Unitary costs were obtained from the following data sources: a) the Financial Department of Hospital de la Santa Creu and Sant Pau, Barcelona, Spain; b) the database of the Spanish Hospital Costs Network (RECH, s.f.); and c) the scientific articles carried out in a similar context to our study [14, 15]. The cost of FG was obtained from a US study . All costs were updated to the 2015-year value and were reported in the value of the US Dollar adjusted by purchasing power parity (USPPP) («PPP. Purchasing power converter», s.f.) (Table 1).
Statistical analysis of QoL
Statistical analyses were performed according to a modified intention to treat approach, including all patients who were randomized, received the surgical intervention, and had assessments from at least two time points including a pre-surgical and post-surgical QoL. Patients with cognitive impairment were excluded from the analysis because the QoL assessment could not be obtained. The latest available data were assigned to missing data points.
Differences in proportion between categorical data were analysed using Pearson’s Chi squared test. For continuous data, we calculated mean and standard deviation (SD) or mean difference and 95% confidence interval (CI), and differences were assessed using parametric t-test assuming a normal distribution. For multiple comparisons we used one way analysis of variance (ANOVA) and the post-hoc Dunnett test.
We evaluated QoL throughout the study, from baseline to the end of follow-up. For changes in the VAS and EQ-5D-5L scores, a two-way ANOVA was performed. The factors were group (FG, TXA, and control), time (baseline, at day 5, and at 1, 6, and 12 months after surgery), and interaction between them. The ANOVA was performed using a general linear model (GLM) procedure.
Quality-adjusted life-years (QALYs) were calculated over the course of the 12 months using the area under the curve method based on the scores derived from the EQ-5D-5L questionnaire. Briefly, the QALY is a measure of the value of health outcomes that combines the length of life and the quality of this life into a single value (QALY) that can be compared across the three types of treatments. To calculate the amount of time patients are alive in a state of health, we used the date from the collection of the EQ-5D-5L value, up to the end of follow-up or death. To calculate the quality of this life, we used the utility values derived from the EQ-5D-5L associated with the state of health at day 5 and at 1, 6, and 12 months after surgery.
Death was assigned a utility of 0. The EQ-5D-5L utilities varied between 0 (worst state of health) and 1 (perfect health status). To calculate the QALY, the two measures are multiplied. For instance, one year lived in perfect health required a utility value of 1 at each time of evaluation (at day 5 and at 1, 6, and 12 months after surgery) and equates to 1 QALY. We summed the QALYs calculated at each of the evaluated times to obtain the utilities gained by one patient in one year. We then summed all QALYs gained in each treatment group to compare across treatment groups.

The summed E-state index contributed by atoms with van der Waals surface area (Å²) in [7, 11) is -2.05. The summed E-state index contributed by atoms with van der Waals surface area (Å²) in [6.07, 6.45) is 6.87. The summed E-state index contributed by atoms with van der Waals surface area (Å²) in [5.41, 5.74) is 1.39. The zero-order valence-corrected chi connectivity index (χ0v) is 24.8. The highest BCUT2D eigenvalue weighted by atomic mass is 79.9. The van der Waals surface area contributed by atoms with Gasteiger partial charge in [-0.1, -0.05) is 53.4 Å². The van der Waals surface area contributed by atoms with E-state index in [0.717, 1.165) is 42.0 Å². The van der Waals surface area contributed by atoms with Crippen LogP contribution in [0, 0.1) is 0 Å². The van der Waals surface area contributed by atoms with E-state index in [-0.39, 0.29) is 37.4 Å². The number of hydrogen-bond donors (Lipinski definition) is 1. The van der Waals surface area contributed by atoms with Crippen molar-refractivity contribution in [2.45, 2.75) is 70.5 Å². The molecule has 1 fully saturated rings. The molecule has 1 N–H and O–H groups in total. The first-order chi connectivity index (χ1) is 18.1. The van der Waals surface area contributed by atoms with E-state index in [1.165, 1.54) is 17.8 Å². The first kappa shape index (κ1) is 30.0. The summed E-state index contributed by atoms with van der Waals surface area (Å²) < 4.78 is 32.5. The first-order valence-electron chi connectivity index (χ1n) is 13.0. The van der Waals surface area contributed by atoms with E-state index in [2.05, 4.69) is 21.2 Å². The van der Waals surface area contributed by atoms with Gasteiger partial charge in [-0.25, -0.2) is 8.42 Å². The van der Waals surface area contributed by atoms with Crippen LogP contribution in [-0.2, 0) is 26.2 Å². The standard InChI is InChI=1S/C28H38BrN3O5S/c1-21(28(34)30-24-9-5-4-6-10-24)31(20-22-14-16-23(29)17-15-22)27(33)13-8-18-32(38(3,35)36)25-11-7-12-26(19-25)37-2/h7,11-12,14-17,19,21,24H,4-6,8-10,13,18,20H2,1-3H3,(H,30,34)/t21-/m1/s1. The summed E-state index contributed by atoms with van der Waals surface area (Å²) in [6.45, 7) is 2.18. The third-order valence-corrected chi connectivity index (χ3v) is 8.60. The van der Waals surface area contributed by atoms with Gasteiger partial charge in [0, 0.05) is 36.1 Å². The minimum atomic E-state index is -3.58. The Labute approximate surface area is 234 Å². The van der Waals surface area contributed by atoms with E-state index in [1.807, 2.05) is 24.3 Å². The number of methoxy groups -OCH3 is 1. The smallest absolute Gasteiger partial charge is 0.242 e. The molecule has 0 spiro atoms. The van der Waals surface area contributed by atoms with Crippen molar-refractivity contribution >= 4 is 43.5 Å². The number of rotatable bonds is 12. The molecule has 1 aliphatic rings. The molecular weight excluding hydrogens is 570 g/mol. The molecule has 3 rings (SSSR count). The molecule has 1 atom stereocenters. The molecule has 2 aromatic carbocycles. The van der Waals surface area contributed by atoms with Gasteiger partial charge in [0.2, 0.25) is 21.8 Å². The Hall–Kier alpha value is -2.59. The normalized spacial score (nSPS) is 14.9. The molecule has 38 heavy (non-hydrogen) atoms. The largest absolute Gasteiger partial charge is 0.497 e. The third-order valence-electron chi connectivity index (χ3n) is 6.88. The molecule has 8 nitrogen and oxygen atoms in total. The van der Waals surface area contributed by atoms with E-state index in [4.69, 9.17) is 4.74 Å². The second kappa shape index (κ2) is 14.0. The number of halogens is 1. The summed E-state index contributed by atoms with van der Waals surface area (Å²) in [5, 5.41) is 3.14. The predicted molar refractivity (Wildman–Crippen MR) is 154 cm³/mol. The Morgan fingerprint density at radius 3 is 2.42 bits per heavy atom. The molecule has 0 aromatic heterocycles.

We used a two-sided significance level of 0.05. All statistical analyses were performed with IBM Corp. Released 2017. IBM SPSS Statistics for Windows, Version 25.0. Armonk, NY: IBM Corp.
This economic evaluation was developed from the Spanish Health System perspective. The time horizon of this study was 12 months. No discount rate was applied.
We first ranked the strategies by increasing cost. We used the definition of dominance provided by the York Health Economics Consortium: A dominant treatment option is one that is both less costly and results in better health outcomes than the comparator treatment (the former ‘dominates’ the latter). Conversely, a treatment option that is both more expensive and results in poorer health outcomes is said to be ‘dominated’ . The strategy that was more costly and less effective than the preceding alternative was ruled out by simple dominance. Then, we calculated the incremental cost-effectiveness ratio (ICER), which is the ratio of the incremental cost difference (Cintervention – Ccontrol) and the difference in QALYs (QALYintervention – QALYcontrol) obtained with one intervention with respect to the control:
A deterministic sensitivity analysis was carried out to assess the effect of the variation of both the utilities obtained with topical TXA as well as its cost.
All the analyses were performed using the statistical package Excel, Redmond, Washington (2011).
Characteristics of the study population
One hundred and sixty-one patients were randomized. Two patients died before the surgical intervention, three patients withdrew their informed consent and in 21 patients the QoL could not be collected due to significant cognitive limitations. The number of exclusions was not statistically significantly different between the groups (p = 0.23). Forty-six patients were included in the haemostasis group (control), 42 in the topical TXA group and 46 in the FG group (Fig. 1).
Baseline characteristics of the population included for QoL assessment were similar between the study groups (Table 1). There were also no significant differences in hospital stay or medical complications (Table 2). During the 12-month follow-up, eight patients died in the control group, one in FG and one in TXA (p = 0.008).